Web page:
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  • Writer's pictureThe Bossy Bookworm

June Wrap-Up: My Favorite Reads of the Month

My very favorite Bossy June reads!

Here are the six books I most loved reading this past month.

If you've read any of these titles, I'd love to hear what you think!

And I'd also love to hear: what are some of your recent favorite reads?


01 Rednecks by Taylor Brown

In this mix of fictional and fascinating historical elements, Brown crafts a character-driven story of the shocking, widespread, deadly West Virginia Mine Wars and thousands-strong labor uprising that took place in 1920 and 1921.

In Rednecks, Taylor Brown presents a historical novel centering around the real-life events of the 1920 and 1921 West Virginia Mine Wars. Ranging from the Matewan Massacre through the Battle of Blair Mountain, which pitted 10,000 desperate, fed-up miners against greedy, ruthless coal operators, state militia, and the U.S. government.

What brings the book to life are versions of the real-life figures of Mother Jones (the elderly woman once called The Most Dangerous Woman in America) and the sharpshooter Sid Hatfield; and characters like Doc "Moo," a Lebanese-American doctor (inspired by Taylor Brown's great-grandfather); Big Frank, a black World War I veteran fed up with fear and intimidation; and Frank's feisty grandmother Beulah.

The true events that inspired the book are shocking and often read like fiction--the cutthroat, sometimes deadly efforts of coal-company enforcers to subdue rebellion; the years of suffering for thousands of vulnerable mining families; and the hopeless trudge forward in a cycle of poor health, hunger, too-little pay and carefully orchestrated poverty, extremely dangerous work, and, often, death. By the time the uproar and intensive violence that shook West Virginia begin to take shape, Brown has laid the groundwork for the uprising.

For my full review of this book, please see Rednecks.


02 Bride by Ali Hazelwood

Ali Hazelwood brings her wonderful banter and an intriguing mystery to this steamy interspecies romance that has lots of heart and kept me hooked throughout.

Misery Lark is the only daughter of the most powerful Vampyre in the region, and she'd prefer to literally and figuratively stay in the shadows--but she's been called to take part in the building of a peacekeeping alliance between the Vampyres and the Weres--in the form of an arranged marriage between Misery and a Were.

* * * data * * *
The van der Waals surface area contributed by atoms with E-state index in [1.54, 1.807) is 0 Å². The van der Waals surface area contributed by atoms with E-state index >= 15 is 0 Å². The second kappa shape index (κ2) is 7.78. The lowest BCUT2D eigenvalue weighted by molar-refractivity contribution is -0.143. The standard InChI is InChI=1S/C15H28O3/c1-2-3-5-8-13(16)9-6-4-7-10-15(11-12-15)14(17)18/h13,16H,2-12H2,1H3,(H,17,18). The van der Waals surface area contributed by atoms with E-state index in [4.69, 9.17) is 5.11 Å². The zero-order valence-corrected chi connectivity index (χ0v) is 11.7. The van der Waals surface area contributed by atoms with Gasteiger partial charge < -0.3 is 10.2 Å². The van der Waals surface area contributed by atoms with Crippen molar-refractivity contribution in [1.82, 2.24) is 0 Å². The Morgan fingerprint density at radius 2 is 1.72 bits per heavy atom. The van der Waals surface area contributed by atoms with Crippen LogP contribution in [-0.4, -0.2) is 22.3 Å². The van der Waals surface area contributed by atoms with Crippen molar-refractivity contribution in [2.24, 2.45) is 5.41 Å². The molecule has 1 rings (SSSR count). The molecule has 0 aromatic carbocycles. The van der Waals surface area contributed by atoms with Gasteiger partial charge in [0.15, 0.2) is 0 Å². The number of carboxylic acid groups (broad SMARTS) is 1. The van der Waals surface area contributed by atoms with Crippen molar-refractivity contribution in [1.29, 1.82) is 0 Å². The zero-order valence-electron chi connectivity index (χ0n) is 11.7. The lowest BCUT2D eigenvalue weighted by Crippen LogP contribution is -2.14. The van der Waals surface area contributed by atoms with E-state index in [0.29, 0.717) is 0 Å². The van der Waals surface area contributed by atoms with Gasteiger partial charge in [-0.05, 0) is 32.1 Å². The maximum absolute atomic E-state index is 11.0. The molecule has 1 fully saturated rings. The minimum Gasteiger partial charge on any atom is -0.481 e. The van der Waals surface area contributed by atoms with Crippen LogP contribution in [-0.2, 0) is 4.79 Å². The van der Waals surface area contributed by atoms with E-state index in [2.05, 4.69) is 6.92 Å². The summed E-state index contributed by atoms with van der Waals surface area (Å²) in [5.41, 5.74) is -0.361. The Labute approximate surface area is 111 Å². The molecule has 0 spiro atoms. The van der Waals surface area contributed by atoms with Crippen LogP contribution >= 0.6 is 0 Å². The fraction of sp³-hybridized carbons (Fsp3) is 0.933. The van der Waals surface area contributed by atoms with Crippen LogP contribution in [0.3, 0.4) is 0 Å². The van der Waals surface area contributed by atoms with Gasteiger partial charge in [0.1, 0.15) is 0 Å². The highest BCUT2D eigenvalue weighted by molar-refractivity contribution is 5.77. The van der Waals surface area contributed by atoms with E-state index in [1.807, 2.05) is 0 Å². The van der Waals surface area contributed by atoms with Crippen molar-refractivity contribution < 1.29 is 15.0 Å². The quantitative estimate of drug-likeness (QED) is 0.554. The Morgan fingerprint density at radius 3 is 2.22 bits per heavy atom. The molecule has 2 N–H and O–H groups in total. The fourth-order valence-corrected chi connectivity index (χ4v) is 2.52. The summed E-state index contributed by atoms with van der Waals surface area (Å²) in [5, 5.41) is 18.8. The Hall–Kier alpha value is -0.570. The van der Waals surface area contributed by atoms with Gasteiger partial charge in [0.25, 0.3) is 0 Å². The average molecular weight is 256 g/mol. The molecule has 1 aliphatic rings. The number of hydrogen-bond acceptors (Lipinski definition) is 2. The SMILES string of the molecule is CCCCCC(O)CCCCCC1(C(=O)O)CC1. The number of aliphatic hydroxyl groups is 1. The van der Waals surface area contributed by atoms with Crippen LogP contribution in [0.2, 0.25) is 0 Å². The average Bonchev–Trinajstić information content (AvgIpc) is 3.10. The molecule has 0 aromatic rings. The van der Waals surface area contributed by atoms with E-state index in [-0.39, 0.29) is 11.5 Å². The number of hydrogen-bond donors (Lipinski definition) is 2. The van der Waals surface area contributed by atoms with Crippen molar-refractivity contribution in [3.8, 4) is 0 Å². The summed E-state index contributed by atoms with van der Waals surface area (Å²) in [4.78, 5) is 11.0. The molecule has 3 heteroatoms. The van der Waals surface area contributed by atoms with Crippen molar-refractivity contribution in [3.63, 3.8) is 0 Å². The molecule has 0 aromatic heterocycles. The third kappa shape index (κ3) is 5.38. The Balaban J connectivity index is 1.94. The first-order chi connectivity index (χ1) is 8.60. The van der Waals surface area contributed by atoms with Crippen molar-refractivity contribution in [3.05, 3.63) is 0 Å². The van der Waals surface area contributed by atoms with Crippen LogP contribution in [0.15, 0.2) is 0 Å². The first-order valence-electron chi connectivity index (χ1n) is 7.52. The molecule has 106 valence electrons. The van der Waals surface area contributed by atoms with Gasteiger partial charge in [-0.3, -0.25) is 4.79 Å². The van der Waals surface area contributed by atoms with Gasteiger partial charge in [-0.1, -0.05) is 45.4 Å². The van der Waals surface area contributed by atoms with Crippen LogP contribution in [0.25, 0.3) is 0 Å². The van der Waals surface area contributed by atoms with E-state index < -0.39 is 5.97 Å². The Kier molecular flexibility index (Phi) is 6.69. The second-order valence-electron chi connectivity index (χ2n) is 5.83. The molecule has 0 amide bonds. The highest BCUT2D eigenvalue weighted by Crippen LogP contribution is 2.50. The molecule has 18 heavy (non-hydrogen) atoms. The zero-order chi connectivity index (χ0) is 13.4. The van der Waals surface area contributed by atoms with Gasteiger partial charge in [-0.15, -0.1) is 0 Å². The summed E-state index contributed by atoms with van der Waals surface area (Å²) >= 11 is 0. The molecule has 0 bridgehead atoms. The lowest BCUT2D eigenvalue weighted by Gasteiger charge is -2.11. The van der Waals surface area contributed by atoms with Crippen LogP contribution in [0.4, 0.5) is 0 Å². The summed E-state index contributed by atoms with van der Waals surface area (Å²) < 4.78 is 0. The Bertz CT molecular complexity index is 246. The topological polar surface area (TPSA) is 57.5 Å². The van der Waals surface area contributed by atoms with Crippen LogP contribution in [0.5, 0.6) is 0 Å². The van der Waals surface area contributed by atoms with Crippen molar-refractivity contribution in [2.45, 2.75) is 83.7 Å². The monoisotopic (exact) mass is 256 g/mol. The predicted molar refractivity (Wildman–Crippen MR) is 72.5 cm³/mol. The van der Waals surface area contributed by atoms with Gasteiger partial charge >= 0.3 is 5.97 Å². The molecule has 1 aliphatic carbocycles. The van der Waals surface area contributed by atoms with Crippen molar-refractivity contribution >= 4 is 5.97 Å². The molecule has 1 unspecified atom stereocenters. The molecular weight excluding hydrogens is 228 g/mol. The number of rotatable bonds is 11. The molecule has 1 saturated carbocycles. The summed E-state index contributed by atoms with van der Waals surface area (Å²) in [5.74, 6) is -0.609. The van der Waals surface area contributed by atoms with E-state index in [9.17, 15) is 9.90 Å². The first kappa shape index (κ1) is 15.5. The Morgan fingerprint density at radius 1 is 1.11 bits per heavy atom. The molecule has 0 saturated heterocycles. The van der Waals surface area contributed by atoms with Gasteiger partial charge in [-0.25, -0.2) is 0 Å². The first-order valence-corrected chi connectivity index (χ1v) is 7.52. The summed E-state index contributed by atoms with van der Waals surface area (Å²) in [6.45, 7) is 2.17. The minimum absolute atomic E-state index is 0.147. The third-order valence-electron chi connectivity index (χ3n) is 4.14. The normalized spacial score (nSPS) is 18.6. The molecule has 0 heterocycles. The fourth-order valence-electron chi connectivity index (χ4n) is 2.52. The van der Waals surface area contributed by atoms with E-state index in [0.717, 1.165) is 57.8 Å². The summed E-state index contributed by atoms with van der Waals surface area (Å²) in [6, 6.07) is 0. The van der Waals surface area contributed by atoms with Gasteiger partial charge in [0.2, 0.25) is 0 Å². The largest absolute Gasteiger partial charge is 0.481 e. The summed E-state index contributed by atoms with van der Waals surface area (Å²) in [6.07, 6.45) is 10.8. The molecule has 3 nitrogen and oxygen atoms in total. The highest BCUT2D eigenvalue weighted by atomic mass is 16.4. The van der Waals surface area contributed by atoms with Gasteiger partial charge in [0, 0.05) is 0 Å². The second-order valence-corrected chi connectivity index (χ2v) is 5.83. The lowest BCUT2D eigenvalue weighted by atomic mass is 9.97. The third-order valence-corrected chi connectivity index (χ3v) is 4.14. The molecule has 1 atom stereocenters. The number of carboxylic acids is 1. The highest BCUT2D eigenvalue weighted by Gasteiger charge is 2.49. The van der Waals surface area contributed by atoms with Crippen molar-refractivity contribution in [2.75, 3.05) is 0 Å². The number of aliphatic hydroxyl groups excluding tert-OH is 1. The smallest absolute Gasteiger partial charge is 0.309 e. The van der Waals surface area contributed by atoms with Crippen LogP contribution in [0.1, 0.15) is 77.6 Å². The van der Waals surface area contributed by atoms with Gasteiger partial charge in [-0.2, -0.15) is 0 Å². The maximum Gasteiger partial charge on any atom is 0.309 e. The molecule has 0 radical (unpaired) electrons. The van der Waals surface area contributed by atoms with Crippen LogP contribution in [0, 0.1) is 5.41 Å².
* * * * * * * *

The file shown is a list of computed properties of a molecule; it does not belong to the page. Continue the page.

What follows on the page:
Lowe Moreland is the Alpha of the Weres, and he's as unpredictable, volatile, and unforgiving as any Were stereotype Misery has ever heard.

As a child, Misery was given up by her family and community as collateral to keep the peace.

But Misery has her own reasons for willingly entering into this marriage--her best friend's safety may be on the line--and she's willing to do anything to get her questions answered.

I forgot how steamy Hazelwood's books are, and Bride and its interspecies love is no exception.

I listened to Bride as an audiobook. Ali Hazelwood is also the author of Love, Theoretically and other books.

Click here for my full review of Bride.


03 The Other Valley by Scott Alexander Howard

The Other Valley is literary fiction with a captivating setup: three adjacent valleys, each of which is a different timeline of the same world--and the complicated repercussions if interactions occur between them. Duty, love, redemption--I loved this.

In Scott Alexander Howard's The Other Valley, teenaged Odile lives in an isolated community that's bordered by two worlds: one in which her same community is living in the past and one in which it's living in the future.

Quiet Odile and her classmates are readying to apply for apprenticeships, and as she considers applying for the powerful Conseil, which makes decisions about who is allowed to anonymously travel between the worlds to observe loved ones from a distance, she accidentally sees and identifies visitors to her own world--and they're the parents of her young love.

The Other Valley builds from a captivating premise and kept me hooked--through despair, love, duty, and resignation--with quiet power until the slightly twisty ending, which I loved.

Howard's literary speculative fiction explores fate, free will, changing the past and implications for the future, and other fascinating issues.